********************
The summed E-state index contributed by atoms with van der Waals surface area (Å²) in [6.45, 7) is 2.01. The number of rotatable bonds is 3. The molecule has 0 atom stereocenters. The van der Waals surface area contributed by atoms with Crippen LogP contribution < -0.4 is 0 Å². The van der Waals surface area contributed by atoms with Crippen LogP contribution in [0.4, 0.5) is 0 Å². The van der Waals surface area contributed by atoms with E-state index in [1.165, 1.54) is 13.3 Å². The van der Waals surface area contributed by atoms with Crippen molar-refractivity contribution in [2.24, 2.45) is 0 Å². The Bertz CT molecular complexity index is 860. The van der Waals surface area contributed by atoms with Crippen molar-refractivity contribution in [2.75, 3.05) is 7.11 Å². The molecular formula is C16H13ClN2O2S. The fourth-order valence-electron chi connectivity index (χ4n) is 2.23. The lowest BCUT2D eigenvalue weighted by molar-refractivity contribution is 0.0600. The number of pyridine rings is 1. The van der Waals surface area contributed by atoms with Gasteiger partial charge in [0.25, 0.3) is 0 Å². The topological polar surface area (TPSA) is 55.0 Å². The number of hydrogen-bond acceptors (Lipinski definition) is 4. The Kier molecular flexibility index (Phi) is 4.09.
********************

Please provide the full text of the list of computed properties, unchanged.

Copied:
The summed E-state index contributed by atoms with van der Waals surface area (Å²) in [6.45, 7) is 2.01. The number of rotatable bonds is 3. The molecule has 0 atom stereocenters. The van der Waals surface area contributed by atoms with Crippen LogP contribution < -0.4 is 0 Å². The van der Waals surface area contributed by atoms with Crippen LogP contribution in [0.4, 0.5) is 0 Å². The van der Waals surface area contributed by atoms with E-state index in [1.165, 1.54) is 13.3 Å². The van der Waals surface area contributed by atoms with Crippen molar-refractivity contribution in [2.24, 2.45) is 0 Å². The Bertz CT molecular complexity index is 860. The van der Waals surface area contributed by atoms with Crippen molar-refractivity contribution in [2.75, 3.05) is 7.11 Å². The molecular formula is C16H13ClN2O2S. The fourth-order valence-electron chi connectivity index (χ4n) is 2.23. The lowest BCUT2D eigenvalue weighted by molar-refractivity contribution is 0.0600. The number of pyridine rings is 1. The van der Waals surface area contributed by atoms with Gasteiger partial charge in [0.25, 0.3) is 0 Å². The topological polar surface area (TPSA) is 55.0 Å². The number of hydrogen-bond acceptors (Lipinski definition) is 4. The Kier molecular flexibility index (Phi) is 4.09.